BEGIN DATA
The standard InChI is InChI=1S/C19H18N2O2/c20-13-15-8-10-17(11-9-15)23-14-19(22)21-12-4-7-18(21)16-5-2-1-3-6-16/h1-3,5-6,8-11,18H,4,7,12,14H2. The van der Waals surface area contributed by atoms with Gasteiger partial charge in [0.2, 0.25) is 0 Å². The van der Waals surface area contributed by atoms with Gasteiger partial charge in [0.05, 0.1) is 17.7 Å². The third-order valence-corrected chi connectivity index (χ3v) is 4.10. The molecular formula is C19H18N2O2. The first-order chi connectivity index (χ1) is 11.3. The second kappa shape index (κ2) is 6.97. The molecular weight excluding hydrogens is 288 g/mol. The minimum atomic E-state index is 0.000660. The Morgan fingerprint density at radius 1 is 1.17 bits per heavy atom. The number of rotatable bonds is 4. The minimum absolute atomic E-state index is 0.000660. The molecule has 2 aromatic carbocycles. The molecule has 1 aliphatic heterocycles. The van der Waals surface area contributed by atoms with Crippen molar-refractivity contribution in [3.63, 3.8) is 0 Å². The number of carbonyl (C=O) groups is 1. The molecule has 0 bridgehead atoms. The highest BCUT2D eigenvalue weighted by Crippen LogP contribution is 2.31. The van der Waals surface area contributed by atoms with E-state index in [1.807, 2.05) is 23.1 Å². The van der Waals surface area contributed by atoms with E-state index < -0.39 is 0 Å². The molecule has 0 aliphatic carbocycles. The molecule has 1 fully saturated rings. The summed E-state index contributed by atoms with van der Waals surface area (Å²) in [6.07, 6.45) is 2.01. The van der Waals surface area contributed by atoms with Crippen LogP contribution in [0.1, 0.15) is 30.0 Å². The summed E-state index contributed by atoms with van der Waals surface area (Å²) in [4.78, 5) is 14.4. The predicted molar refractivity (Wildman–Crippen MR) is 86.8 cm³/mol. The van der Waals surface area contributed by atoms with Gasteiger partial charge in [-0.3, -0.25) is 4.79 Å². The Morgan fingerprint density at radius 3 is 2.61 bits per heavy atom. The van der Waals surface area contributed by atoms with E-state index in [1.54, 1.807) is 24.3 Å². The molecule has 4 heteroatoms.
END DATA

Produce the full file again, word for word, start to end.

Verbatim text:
The standard InChI is InChI=1S/C19H18N2O2/c20-13-15-8-10-17(11-9-15)23-14-19(22)21-12-4-7-18(21)16-5-2-1-3-6-16/h1-3,5-6,8-11,18H,4,7,12,14H2. The van der Waals surface area contributed by atoms with Gasteiger partial charge in [0.2, 0.25) is 0 Å². The van der Waals surface area contributed by atoms with Gasteiger partial charge in [0.05, 0.1) is 17.7 Å². The third-order valence-corrected chi connectivity index (χ3v) is 4.10. The molecular formula is C19H18N2O2. The first-order chi connectivity index (χ1) is 11.3. The second kappa shape index (κ2) is 6.97. The molecular weight excluding hydrogens is 288 g/mol. The minimum atomic E-state index is 0.000660. The Morgan fingerprint density at radius 1 is 1.17 bits per heavy atom. The number of rotatable bonds is 4. The minimum absolute atomic E-state index is 0.000660. The molecule has 2 aromatic carbocycles. The molecule has 1 aliphatic heterocycles. The van der Waals surface area contributed by atoms with Crippen molar-refractivity contribution in [3.63, 3.8) is 0 Å². The number of carbonyl (C=O) groups is 1. The molecule has 0 bridgehead atoms. The highest BCUT2D eigenvalue weighted by Crippen LogP contribution is 2.31. The van der Waals surface area contributed by atoms with E-state index in [1.807, 2.05) is 23.1 Å². The van der Waals surface area contributed by atoms with E-state index < -0.39 is 0 Å². The molecule has 0 aliphatic carbocycles. The molecule has 1 fully saturated rings. The summed E-state index contributed by atoms with van der Waals surface area (Å²) in [6.07, 6.45) is 2.01. The van der Waals surface area contributed by atoms with Crippen LogP contribution in [0.1, 0.15) is 30.0 Å². The summed E-state index contributed by atoms with van der Waals surface area (Å²) in [4.78, 5) is 14.4. The predicted molar refractivity (Wildman–Crippen MR) is 86.8 cm³/mol. The van der Waals surface area contributed by atoms with Gasteiger partial charge in [-0.3, -0.25) is 4.79 Å². The Morgan fingerprint density at radius 3 is 2.61 bits per heavy atom. The van der Waals surface area contributed by atoms with E-state index in [1.54, 1.807) is 24.3 Å². The molecule has 4 heteroatoms.